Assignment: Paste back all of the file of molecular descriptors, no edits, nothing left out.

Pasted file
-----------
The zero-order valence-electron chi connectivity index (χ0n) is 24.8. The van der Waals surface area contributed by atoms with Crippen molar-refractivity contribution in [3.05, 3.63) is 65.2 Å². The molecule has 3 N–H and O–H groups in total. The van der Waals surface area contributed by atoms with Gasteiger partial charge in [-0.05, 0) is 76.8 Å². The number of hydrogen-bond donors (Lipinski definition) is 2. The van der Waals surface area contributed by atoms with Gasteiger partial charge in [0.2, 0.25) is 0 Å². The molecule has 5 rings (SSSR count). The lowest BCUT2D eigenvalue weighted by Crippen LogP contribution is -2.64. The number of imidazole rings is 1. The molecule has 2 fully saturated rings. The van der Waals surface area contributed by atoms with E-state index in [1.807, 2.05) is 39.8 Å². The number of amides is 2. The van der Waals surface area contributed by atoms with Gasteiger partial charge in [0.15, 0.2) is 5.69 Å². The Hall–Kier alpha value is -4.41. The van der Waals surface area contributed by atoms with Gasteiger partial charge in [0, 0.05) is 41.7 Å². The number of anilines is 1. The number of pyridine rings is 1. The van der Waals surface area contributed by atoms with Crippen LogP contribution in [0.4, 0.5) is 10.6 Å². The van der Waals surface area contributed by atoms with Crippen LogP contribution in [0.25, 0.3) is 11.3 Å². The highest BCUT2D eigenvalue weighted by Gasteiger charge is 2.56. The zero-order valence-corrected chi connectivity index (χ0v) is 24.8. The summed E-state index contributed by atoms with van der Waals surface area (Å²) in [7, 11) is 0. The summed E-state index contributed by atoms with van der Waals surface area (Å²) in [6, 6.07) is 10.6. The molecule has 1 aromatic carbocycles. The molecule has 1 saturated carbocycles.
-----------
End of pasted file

The zero-order valence-electron chi connectivity index (χ0n) is 24.8. The van der Waals surface area contributed by atoms with Crippen molar-refractivity contribution in [3.05, 3.63) is 65.2 Å². The molecule has 3 N–H and O–H groups in total. The van der Waals surface area contributed by atoms with Gasteiger partial charge in [-0.05, 0) is 76.8 Å². The number of hydrogen-bond donors (Lipinski definition) is 2. The van der Waals surface area contributed by atoms with Gasteiger partial charge in [0.2, 0.25) is 0 Å². The molecule has 5 rings (SSSR count). The lowest BCUT2D eigenvalue weighted by Crippen LogP contribution is -2.64. The number of imidazole rings is 1. The molecule has 2 fully saturated rings. The van der Waals surface area contributed by atoms with E-state index in [1.807, 2.05) is 39.8 Å². The number of amides is 2. The van der Waals surface area contributed by atoms with Gasteiger partial charge in [0.15, 0.2) is 5.69 Å². The Hall–Kier alpha value is -4.41. The van der Waals surface area contributed by atoms with Gasteiger partial charge in [0, 0.05) is 41.7 Å². The number of anilines is 1. The number of pyridine rings is 1. The van der Waals surface area contributed by atoms with Crippen LogP contribution in [0.4, 0.5) is 10.6 Å². The van der Waals surface area contributed by atoms with Crippen LogP contribution in [0.25, 0.3) is 11.3 Å². The highest BCUT2D eigenvalue weighted by Gasteiger charge is 2.56. The zero-order valence-corrected chi connectivity index (χ0v) is 24.8. The summed E-state index contributed by atoms with van der Waals surface area (Å²) in [7, 11) is 0. The summed E-state index contributed by atoms with van der Waals surface area (Å²) in [6, 6.07) is 10.6. The molecule has 1 aromatic carbocycles. The molecule has 1 saturated carbocycles.